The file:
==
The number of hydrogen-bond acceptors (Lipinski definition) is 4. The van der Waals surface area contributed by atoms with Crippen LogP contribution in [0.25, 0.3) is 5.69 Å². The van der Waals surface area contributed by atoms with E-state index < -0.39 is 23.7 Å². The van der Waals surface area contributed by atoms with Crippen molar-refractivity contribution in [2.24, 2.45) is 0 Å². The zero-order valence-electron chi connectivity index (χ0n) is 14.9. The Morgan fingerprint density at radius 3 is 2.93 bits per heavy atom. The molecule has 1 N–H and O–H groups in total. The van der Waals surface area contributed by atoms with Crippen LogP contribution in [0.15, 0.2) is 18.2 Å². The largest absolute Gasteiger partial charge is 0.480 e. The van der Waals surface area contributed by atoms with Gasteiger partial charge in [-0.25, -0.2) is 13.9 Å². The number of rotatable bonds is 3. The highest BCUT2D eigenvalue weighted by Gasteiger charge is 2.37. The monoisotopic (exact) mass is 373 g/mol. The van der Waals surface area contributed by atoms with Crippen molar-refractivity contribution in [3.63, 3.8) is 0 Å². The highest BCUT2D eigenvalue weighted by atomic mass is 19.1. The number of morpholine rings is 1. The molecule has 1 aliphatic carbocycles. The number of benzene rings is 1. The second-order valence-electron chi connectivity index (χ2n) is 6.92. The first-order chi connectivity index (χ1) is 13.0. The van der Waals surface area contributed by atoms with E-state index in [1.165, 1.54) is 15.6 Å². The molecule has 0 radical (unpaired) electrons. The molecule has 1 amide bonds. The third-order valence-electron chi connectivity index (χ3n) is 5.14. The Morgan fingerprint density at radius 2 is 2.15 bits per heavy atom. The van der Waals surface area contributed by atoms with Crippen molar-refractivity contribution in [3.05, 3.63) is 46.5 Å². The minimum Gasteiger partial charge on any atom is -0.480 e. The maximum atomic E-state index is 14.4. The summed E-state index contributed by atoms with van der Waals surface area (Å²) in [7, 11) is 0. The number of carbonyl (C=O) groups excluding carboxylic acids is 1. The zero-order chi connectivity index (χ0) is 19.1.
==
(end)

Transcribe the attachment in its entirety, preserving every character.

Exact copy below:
The number of hydrogen-bond acceptors (Lipinski definition) is 4. The van der Waals surface area contributed by atoms with Crippen LogP contribution in [0.25, 0.3) is 5.69 Å². The van der Waals surface area contributed by atoms with E-state index < -0.39 is 23.7 Å². The van der Waals surface area contributed by atoms with Crippen molar-refractivity contribution in [2.24, 2.45) is 0 Å². The zero-order valence-electron chi connectivity index (χ0n) is 14.9. The Morgan fingerprint density at radius 3 is 2.93 bits per heavy atom. The molecule has 1 N–H and O–H groups in total. The van der Waals surface area contributed by atoms with Crippen LogP contribution in [0.15, 0.2) is 18.2 Å². The largest absolute Gasteiger partial charge is 0.480 e. The van der Waals surface area contributed by atoms with Gasteiger partial charge in [-0.25, -0.2) is 13.9 Å². The number of rotatable bonds is 3. The highest BCUT2D eigenvalue weighted by Gasteiger charge is 2.37. The monoisotopic (exact) mass is 373 g/mol. The van der Waals surface area contributed by atoms with Crippen molar-refractivity contribution in [3.63, 3.8) is 0 Å². The highest BCUT2D eigenvalue weighted by atomic mass is 19.1. The number of morpholine rings is 1. The molecule has 1 aliphatic carbocycles. The number of benzene rings is 1. The second-order valence-electron chi connectivity index (χ2n) is 6.92. The first-order chi connectivity index (χ1) is 13.0. The van der Waals surface area contributed by atoms with E-state index in [1.165, 1.54) is 15.6 Å². The molecule has 0 radical (unpaired) electrons. The molecule has 1 amide bonds. The third-order valence-electron chi connectivity index (χ3n) is 5.14. The Morgan fingerprint density at radius 2 is 2.15 bits per heavy atom. The van der Waals surface area contributed by atoms with Crippen molar-refractivity contribution in [3.05, 3.63) is 46.5 Å². The minimum Gasteiger partial charge on any atom is -0.480 e. The maximum atomic E-state index is 14.4. The summed E-state index contributed by atoms with van der Waals surface area (Å²) in [7, 11) is 0. The number of carbonyl (C=O) groups excluding carboxylic acids is 1. The zero-order chi connectivity index (χ0) is 19.1.